Topic: New Life in the Spirit
Text: Romans 8:1-17
Memory verse: Romans 8:1
In Romans 7, we learnt about the believer’s relationship to the law. There we discovered that through the death of Jesus we have died to the law through faith and that Jesus is our new husband and so we obey Him out of faith. The law is then only needed because it points out our sin and that the law of Spirit of life enables us to obey the law and thus please the Lord. Romans 8 climaxes tour studies on the theme of Sanctification. Specifically, we will learn from today’s study that in Jesus we are not condemned neither are we obligated to our sinful nature.
Brief overview of Chapter 8 – (8:1 – 39)
Chapter 8 shows the believer’s “Declaration of Freedom.” In this chapter Paul declares the four spiritual freedoms we enjoy because of our union with Jesus. In this chapter, the apostle writes how the believer is now free from judgment, defeat, discouragement and fear. The study shows that that the emphasis is on the Holy Spirit, who is mentioned 19 times, confirming the words, “Where the Spirit of the Lord is, there is freedom” (2 Corinthians 3:17).
As a climax of the studies on “Sanctification,” Romans 8 supplies the answers to the questions raised about the Law and the sin nature of man. The Holy Spirit dominates the entire chapter, for it is through the indwelling Spirit of Jesus that we overcome the old nature and live a fruitful life as a believer.
We are no more condemned because we are in Christ (8:1-4)
Romans 8:1-4 actually forms the conclusion to the argument in chapter 7. Here, Paul is not dealing with salvation in chapter 7 but with the problem of how the believer can ever do anything good when he has such a sinful nature. How can a holy God ever accept anything we do when we have “nothing good” dwelling in us? It would seem that He would have to condemn every thought and deed. But there is “no condemnation” since the indwelling Holy Spirit fulfills the righteousness of the Law in us.
The Law cannot condemn us because we are dead to the Law. God does not condemn us, for His indwelling Holy Spirit enables the believer to “walk in the Spirit” and thereby meet His holy demands.
It is a joyful moment in the life of the believer when he realizes that God’s children are not under the Law. God does not expect them to do “good works” in the power of the old nature. When the believer understands that “there is now no condemnation,” then he realizes that the indwelling Spirit pleases God and helps the believer to please Him. “It is for freedom that Christ has set us free. Stand firm, then, and do not let yourselves be burdened again by a yoke of slavery” – warns Paul in Galatians 5:1.
We have no obligation to the Sin Nature (8:5-17)
The believer can have two “minds”: he can lean toward the things of the old nature and be a carnal believer. To be “carnal” means to live “according to the old nature” who is at war with God. Or, he can lean toward the things of the Spirit – being a spiritual believer, and enjoying life and peace. The carnal mind cannot please God. Only the Spirit of the Lord Jesus working in and through us can please God.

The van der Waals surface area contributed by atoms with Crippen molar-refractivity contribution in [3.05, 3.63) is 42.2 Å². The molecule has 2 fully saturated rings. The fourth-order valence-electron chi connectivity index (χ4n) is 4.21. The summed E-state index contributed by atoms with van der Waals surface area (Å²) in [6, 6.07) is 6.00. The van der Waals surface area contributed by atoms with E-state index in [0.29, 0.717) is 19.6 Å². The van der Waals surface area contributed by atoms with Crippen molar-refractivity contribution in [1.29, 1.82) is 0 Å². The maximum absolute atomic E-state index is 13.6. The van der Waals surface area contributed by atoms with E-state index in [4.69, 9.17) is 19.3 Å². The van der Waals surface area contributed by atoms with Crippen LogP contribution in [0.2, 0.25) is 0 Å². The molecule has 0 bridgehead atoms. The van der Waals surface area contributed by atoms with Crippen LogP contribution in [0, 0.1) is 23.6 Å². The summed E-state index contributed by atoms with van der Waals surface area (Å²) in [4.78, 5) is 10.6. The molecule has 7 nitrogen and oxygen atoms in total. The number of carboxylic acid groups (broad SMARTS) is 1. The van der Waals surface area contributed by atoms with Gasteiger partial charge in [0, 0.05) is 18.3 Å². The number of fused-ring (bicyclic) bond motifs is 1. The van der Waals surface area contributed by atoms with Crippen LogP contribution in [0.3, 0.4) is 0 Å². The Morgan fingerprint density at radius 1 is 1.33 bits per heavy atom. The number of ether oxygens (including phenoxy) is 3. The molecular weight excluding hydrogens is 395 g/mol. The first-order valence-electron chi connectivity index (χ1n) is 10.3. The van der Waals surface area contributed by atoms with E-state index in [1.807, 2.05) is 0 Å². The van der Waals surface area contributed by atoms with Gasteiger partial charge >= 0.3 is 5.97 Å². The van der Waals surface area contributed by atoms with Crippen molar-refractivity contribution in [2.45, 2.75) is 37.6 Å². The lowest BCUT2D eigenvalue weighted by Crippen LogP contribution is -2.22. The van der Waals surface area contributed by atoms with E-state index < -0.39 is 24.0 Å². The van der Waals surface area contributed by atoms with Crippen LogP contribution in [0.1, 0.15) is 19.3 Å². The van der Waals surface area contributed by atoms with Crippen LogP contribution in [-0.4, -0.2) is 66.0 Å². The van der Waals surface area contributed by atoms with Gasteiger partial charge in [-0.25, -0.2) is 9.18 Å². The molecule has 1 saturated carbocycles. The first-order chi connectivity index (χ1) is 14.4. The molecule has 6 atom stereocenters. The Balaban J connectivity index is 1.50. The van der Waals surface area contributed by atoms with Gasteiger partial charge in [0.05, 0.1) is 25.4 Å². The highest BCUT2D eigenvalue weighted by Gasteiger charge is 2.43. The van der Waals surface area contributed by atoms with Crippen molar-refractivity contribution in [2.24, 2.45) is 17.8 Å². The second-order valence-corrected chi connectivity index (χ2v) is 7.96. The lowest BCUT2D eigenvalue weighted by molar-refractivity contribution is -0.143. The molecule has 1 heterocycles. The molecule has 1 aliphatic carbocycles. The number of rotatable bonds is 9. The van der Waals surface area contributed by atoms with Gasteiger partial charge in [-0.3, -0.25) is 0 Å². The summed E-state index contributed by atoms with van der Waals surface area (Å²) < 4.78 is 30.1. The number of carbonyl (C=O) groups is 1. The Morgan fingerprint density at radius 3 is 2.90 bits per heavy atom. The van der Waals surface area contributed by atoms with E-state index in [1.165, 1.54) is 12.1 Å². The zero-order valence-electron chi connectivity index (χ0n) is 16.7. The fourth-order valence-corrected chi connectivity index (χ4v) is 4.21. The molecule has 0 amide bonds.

Paul states clearly that the believer has no obligation to the sin nature:
“Therefore, brothers, we have an obligation – but it is not to the sinful nature, to live according to it” (verse 12).
Our obligation is to the Holy Spirit
It was the Spirit who convicted us and showed us our need of the Savior. It was the Spirit who imparted saving faith and who put His new nature within us. He daily witnesses within that we are God’s children. What a great debt we owe to the Spirit. Jesus loved us so much that He died for us. The Spirit loves us so much that He lives in us. Daily He endures our carnality and our selfishness. Daily He is grieved by our sin. Yet He loves us and remains in us as the seal of God and the “deposit” (also, “down payment” or “earnest” – 2 Corinthians 1:22) of the blessings waiting for us in eternity.
If a person does not have the Spirit dwelling within, that person is not a child of God (verse 9). In verse 15, the Holy Spirit is called “the Spirit of adoption” [or, “the Spirit of Sonship”]. To live according to the old, sinful nature or under law leads to slavery. However, the Spirit leads us into a glorious life of freedom in Christ. Freedom for the believer never means freedom to do as he or she pleases, for that is actually the worst kind of slavery. Rather, freedom in the Spirit is freedom from the law and the sin nature so that we can please God and become what He wants us to become.
A believers we are Heirs of God through Adoption
“Adoption” in the New Testament does not mean what it typically means today, the taking of a child into a family to be a legal member of the family. The literal meaning of the Greek word is “placing a son.” That means, the taking of a child (whether in the family or outside) and making him the rightful heir. Every believer is a child of God by birth and an heir of God through adoption. We are “co-heirs with the Messiah” (verse 17), so that He cannot receive His inheritance in glory until we are there to share it with Him.
Today’s lesson has reminded us of our position in the Lord. Paul notes well that because we are in Christ, we are not condemned. And so our obligation is not to the sin nature but to the Spirit of God who has made us his adopted heirs. It is worth noting that as believers, we have no obligation to the old nature. We are therefore not required to feed it, pamper it or to obey it. Instead, “by the Spirit we put to death the misdeeds of the body” and allow the Spirit to direct your daily life.
1. Why are believers no more condemned?
2. State three things that the Holy Spirit does for Christians
3. What does it mean to be a carnal Christian?
4. What does it mean to be an adopted child of God?